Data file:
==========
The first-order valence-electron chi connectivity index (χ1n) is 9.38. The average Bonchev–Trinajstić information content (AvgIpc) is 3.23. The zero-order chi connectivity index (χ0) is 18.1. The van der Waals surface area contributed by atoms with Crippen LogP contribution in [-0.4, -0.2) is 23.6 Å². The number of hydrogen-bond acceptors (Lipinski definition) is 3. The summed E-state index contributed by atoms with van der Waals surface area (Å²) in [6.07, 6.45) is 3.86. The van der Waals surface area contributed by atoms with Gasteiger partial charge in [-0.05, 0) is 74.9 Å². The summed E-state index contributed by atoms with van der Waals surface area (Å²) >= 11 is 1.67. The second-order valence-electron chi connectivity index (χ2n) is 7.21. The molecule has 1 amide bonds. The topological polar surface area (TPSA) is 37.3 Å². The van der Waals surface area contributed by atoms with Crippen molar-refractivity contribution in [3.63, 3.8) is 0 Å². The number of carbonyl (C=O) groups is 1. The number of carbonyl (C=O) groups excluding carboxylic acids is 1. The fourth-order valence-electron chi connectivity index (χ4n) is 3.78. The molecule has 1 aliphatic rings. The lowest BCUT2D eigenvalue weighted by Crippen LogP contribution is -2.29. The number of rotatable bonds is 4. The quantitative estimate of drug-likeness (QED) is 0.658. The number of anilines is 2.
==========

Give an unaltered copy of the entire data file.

The first-order valence-electron chi connectivity index (χ1n) is 9.38. The average Bonchev–Trinajstić information content (AvgIpc) is 3.23. The zero-order chi connectivity index (χ0) is 18.1. The van der Waals surface area contributed by atoms with Crippen LogP contribution in [-0.4, -0.2) is 23.6 Å². The number of hydrogen-bond acceptors (Lipinski definition) is 3. The summed E-state index contributed by atoms with van der Waals surface area (Å²) in [6.07, 6.45) is 3.86. The van der Waals surface area contributed by atoms with Gasteiger partial charge in [-0.05, 0) is 74.9 Å². The summed E-state index contributed by atoms with van der Waals surface area (Å²) >= 11 is 1.67. The second-order valence-electron chi connectivity index (χ2n) is 7.21. The molecule has 1 amide bonds. The topological polar surface area (TPSA) is 37.3 Å². The van der Waals surface area contributed by atoms with Crippen molar-refractivity contribution in [3.63, 3.8) is 0 Å². The number of carbonyl (C=O) groups is 1. The number of carbonyl (C=O) groups excluding carboxylic acids is 1. The fourth-order valence-electron chi connectivity index (χ4n) is 3.78. The molecule has 1 aliphatic rings. The lowest BCUT2D eigenvalue weighted by Crippen LogP contribution is -2.29. The number of rotatable bonds is 4. The quantitative estimate of drug-likeness (QED) is 0.658. The number of anilines is 2.